Stop Calling Them “Theories.” They’re Not.

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Reading Time: 4 minutes

News Headline:

Michael Flynn Spreads Bizarre Conspiracy Theory
About Vaccines in Salad Dressing

Stories in the popular press these days abound with references to “conspiracy theories.” It seems that every time some fringe group or eccentric individual makes some wild, unsubstantiated claim, we have a new “theory.” Actually, we don’t.

I was educated as a physicist and, although I only spent a short while practicing that trade, it has had a permanent effect on my way of thinking. Most Americans know precious little about science and even less about scientific thinking. That’s a shame. Apparently, science class hasn’t been doing much good.

The term “theory” and the concept it represents have a special meaning for scientists and other disciplined thinkers. I object to its “cultural appropriation” by people who want to use it to dignify the absurd. Journalists, news readers, and political commentators do a disservice to the public—and the Republic—when they use the term mindlessly.

Let’s learn—or re-learn— what a theory is, how an idea gets to be a theory, and why “conspiracy theories” are not theories by any stretch of the imagination.

What Is a Theory?

Definition: a theory is a proposed explanation of the way something works, which has been tested and is supported by evidence and observation.

General Flynn’s statement, quoted in the headline above, does not rise to the level of a theory; it doesn’t even come close. It’s just a wild-assed claim; a useless brain-burp that doesn’t add to human knowledge.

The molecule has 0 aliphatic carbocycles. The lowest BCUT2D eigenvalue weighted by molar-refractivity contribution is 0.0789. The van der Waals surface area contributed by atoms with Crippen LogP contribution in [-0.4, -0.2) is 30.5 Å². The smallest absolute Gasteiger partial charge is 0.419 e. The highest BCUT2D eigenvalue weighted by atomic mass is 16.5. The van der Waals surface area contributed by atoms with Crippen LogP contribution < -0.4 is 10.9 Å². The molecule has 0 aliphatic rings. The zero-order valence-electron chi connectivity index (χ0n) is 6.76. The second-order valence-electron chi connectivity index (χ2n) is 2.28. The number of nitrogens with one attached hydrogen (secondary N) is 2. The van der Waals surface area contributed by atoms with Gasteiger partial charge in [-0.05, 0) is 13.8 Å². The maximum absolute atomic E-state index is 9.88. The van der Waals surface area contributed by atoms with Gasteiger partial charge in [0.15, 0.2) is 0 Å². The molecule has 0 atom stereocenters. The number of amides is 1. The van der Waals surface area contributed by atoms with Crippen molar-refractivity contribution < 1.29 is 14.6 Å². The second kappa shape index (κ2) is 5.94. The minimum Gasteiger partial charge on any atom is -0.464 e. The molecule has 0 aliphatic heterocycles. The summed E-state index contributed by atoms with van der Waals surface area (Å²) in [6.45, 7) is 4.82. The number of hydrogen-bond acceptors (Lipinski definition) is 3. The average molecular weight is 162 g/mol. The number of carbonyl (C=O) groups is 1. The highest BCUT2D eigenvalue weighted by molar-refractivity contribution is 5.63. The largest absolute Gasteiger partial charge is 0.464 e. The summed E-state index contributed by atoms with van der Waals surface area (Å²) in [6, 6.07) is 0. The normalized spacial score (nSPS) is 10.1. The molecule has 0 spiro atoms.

Consider the ladder of human knowledge, which rises from none to some:

  1. An Unexplained Phenomenon is something observed that nobody knows how to explain.
  2. A Conjecture is a guess, a speculation, a claim, or a story offered as a potential explanation without any particular evidence to back it up. Declarations like “They say,” “I heard,” “Everybody knows,” and “My  brother-in-law told me” don’t qualify as evidence. Social media memes and rumors are not evidence. A talk-show operator’s rants, no matter how loudly stated, are not evidence. Evidence is evidence.
  3. A Hypothesis is a testable conjecture, which can be evaluated by gathering evidence or making observations under controlled circumstances. Think of it as a would-be theory. A claim that can’t be put to the test of evidence is not a hypothesis.
  4. Theory: a temporarily accepted explanation that has enough factual and evidentiary support that reputable experts consider it worthy of further evaluation.

You Can’t Prove a Theory

Most scientists prefer to think of a theory as a perpetual work in progress. Even after mountains of evidence have been accumulated to support it, they keep it on probation with the possibility that some new evidence might contradict it or some better explanation might come along.